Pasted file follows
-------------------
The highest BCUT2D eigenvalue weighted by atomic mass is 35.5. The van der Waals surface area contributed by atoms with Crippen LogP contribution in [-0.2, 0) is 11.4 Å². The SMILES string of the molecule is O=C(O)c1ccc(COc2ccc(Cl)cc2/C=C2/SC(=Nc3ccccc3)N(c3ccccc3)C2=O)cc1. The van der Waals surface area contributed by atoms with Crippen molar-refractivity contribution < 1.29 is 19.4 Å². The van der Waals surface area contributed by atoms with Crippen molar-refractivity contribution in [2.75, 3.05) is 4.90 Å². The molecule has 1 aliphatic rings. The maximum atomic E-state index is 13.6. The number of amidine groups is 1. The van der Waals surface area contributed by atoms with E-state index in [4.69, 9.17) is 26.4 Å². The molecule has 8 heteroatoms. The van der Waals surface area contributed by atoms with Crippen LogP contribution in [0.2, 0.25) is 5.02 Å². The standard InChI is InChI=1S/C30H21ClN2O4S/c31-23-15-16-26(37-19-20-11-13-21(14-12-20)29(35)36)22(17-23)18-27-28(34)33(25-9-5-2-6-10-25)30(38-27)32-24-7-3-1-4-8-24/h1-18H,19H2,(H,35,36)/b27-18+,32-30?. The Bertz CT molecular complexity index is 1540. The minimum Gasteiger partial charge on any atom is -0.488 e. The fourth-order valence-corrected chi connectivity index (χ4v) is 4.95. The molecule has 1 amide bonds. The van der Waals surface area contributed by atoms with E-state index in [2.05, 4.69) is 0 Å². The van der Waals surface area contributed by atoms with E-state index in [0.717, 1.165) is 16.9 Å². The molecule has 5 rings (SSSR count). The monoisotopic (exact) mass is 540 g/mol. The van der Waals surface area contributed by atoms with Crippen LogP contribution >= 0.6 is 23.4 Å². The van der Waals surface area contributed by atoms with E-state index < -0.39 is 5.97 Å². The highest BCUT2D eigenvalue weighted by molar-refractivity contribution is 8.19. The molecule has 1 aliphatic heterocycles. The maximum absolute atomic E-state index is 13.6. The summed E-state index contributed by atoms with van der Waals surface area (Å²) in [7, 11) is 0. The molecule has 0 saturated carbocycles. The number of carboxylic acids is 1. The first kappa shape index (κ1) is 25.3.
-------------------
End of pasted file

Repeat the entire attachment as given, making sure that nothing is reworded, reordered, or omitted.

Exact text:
The highest BCUT2D eigenvalue weighted by atomic mass is 35.5. The van der Waals surface area contributed by atoms with Crippen LogP contribution in [-0.2, 0) is 11.4 Å². The SMILES string of the molecule is O=C(O)c1ccc(COc2ccc(Cl)cc2/C=C2/SC(=Nc3ccccc3)N(c3ccccc3)C2=O)cc1. The van der Waals surface area contributed by atoms with Crippen molar-refractivity contribution < 1.29 is 19.4 Å². The van der Waals surface area contributed by atoms with Crippen molar-refractivity contribution in [2.75, 3.05) is 4.90 Å². The molecule has 1 aliphatic rings. The maximum atomic E-state index is 13.6. The number of amidine groups is 1. The van der Waals surface area contributed by atoms with E-state index in [4.69, 9.17) is 26.4 Å². The molecule has 8 heteroatoms. The van der Waals surface area contributed by atoms with Crippen LogP contribution in [0.2, 0.25) is 5.02 Å². The standard InChI is InChI=1S/C30H21ClN2O4S/c31-23-15-16-26(37-19-20-11-13-21(14-12-20)29(35)36)22(17-23)18-27-28(34)33(25-9-5-2-6-10-25)30(38-27)32-24-7-3-1-4-8-24/h1-18H,19H2,(H,35,36)/b27-18+,32-30?. The Bertz CT molecular complexity index is 1540. The minimum Gasteiger partial charge on any atom is -0.488 e. The fourth-order valence-corrected chi connectivity index (χ4v) is 4.95. The molecule has 1 amide bonds. The van der Waals surface area contributed by atoms with E-state index in [2.05, 4.69) is 0 Å². The van der Waals surface area contributed by atoms with E-state index in [0.717, 1.165) is 16.9 Å². The molecule has 5 rings (SSSR count). The monoisotopic (exact) mass is 540 g/mol. The van der Waals surface area contributed by atoms with Crippen LogP contribution >= 0.6 is 23.4 Å². The van der Waals surface area contributed by atoms with E-state index < -0.39 is 5.97 Å². The highest BCUT2D eigenvalue weighted by molar-refractivity contribution is 8.19. The molecule has 1 aliphatic heterocycles. The maximum absolute atomic E-state index is 13.6. The summed E-state index contributed by atoms with van der Waals surface area (Å²) in [7, 11) is 0. The molecule has 0 saturated carbocycles. The number of carboxylic acids is 1. The first kappa shape index (κ1) is 25.3.